Scientists consider it key to understand why droughts kill so many trees and the influence of local forest histories on tree mortality. They also warn that we know very little about the joined effects of different disturbances on each ecosystem, and highlight the necessity to plan research projects covering more time and space.
A multidisciplinary team of 28 researchers (of which 15 were from CREAF) has evaluated scientific progress of the last 16 years in the study of global change in terrestrial Mediterranean ecosystems, and has identified which should be immediate research priorities to make our ecosystems more resistant to the negative effects of this phenomenon.
In the article published in the journal Global Ecology and Biogeography, the authors arrive to the conclusion that science is faced with thirteen challenges and three fundamental considerations which need to be taken into account.
It is no longer sufficient to study different modifications which we provoke in ecosystems (climate change, changes in forest fire regimes, biodiversity loss, etc.) as if there were closed boxes.
It is instead necessary invest effort in “understanding how each of these boxes interacts with other boxes,” says Enrique Doblas, CREAF researcher. He poses an example: “drought can provoke soil erosion, but the erosion which we are finding cannot be explained if we don’t add to this drought all the changes in land use of the last 50 or 60 years.”
Second, data gathered on a small scale often generate too much error when we try to use them to predict the effects of global change on a large scale. To deal with this problem, the authors of the article propose improving data exchange networks between researchers, and planning of long-term experiments at the regional or even global scale.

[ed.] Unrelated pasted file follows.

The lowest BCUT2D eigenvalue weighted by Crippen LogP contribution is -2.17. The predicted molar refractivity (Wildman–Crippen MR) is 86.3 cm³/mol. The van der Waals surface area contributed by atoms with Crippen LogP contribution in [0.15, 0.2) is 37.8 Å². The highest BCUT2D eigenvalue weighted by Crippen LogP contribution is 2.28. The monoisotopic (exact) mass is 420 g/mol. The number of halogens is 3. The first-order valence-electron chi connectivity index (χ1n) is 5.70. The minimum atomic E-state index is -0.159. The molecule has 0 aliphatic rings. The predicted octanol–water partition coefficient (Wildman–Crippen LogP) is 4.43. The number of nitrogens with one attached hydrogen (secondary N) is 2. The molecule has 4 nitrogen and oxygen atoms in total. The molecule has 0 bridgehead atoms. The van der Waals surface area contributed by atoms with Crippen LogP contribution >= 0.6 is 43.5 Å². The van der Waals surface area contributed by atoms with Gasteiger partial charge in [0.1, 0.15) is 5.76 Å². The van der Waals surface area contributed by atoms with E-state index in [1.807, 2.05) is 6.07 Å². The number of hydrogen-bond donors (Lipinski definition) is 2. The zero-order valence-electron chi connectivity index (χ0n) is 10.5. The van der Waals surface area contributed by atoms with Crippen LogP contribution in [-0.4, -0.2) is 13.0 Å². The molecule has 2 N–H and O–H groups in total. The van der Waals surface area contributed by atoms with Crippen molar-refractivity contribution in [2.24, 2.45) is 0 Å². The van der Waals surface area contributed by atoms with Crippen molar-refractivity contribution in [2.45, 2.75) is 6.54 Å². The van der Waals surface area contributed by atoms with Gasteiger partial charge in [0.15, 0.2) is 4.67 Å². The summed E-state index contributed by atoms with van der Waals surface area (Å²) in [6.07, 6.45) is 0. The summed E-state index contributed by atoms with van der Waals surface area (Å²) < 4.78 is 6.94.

Thirdly, the article insists on the importance of local history of the ecosystem on how it is capable of responding to global change, and especially the ever-increasing effect of droughts. “In the same was that you don’t recover from an infection the same way the first or second time that you have it, two ecosystems can seem identical but really not be so in any way due to their personal histories,” says Doblas.
The following table shows the list of the 13 scientific challenges organized into umbrella categories of five predominant questions:
13 new challenges which substitute 25 challenges proposed by Sandra Lavorel in 1998
In order to identify these 13 challenges the researchers did not begin from zero; instead, they analysed the degree of satisfaction of challenges posed 16 years ago in a similar article, published in the same journal by the scientist Sandra Lavorel. Of the 25 challenges posed in 1998, nine have been successfully achieved, and only two remain unanswered. The remaining 14 (the majority) have only been answered in part (see following table):
The authors wrote the article in the context of the project MONTES-Consolider (CSD2008-00040), financed by the Spanish Ministry of Economy and Competitively. Participating writers were from CREAF, the Autonomous University of Barcelona, the University of Granada, the Centre Tecnològic i Forestal de Catalunya (CTFC), the Museum of Natural Sciences of the Spanish Council for Scientific Research (CSIC), The University of Castilla-La Mancha, the Center for Mediterranean Environmental Studies (CEAM), the University Rey Juan Carlos I, the University of Macquarie (Australia), the Institut de Diagnosi Ambiental i Estudis de l’Aigua (CSIC), and the University Carlos III de Madrid.
Doblas-Miranda, E., Martínez-Vilalta, J., Lloret, F., Álvarez, A., Ávila, A., Bonet, F. J., Brotons, L., Castro, J., Curiel Yuste, J., Díaz, M., Ferrandis, P., García-Hurtado, E., Iriondo, J. M., Keenan, T. F., Latron, J., Llusià, J., Loepfe, L., Mayol, M., Moré, G., Moya, D., Peñuelas, J., Pons, X., Poyatos, R., Sardans, J., Sus, O., Vallejo, V. R., Vayreda, J. and Retana, J. (2015), Reassessing global change research priorities in mediterranean terrestrial ecosystems: how far have we come and where do we go from here?. Global Ecology and Biogeography, 24: 25–43. doi: 10.1111/geb.12224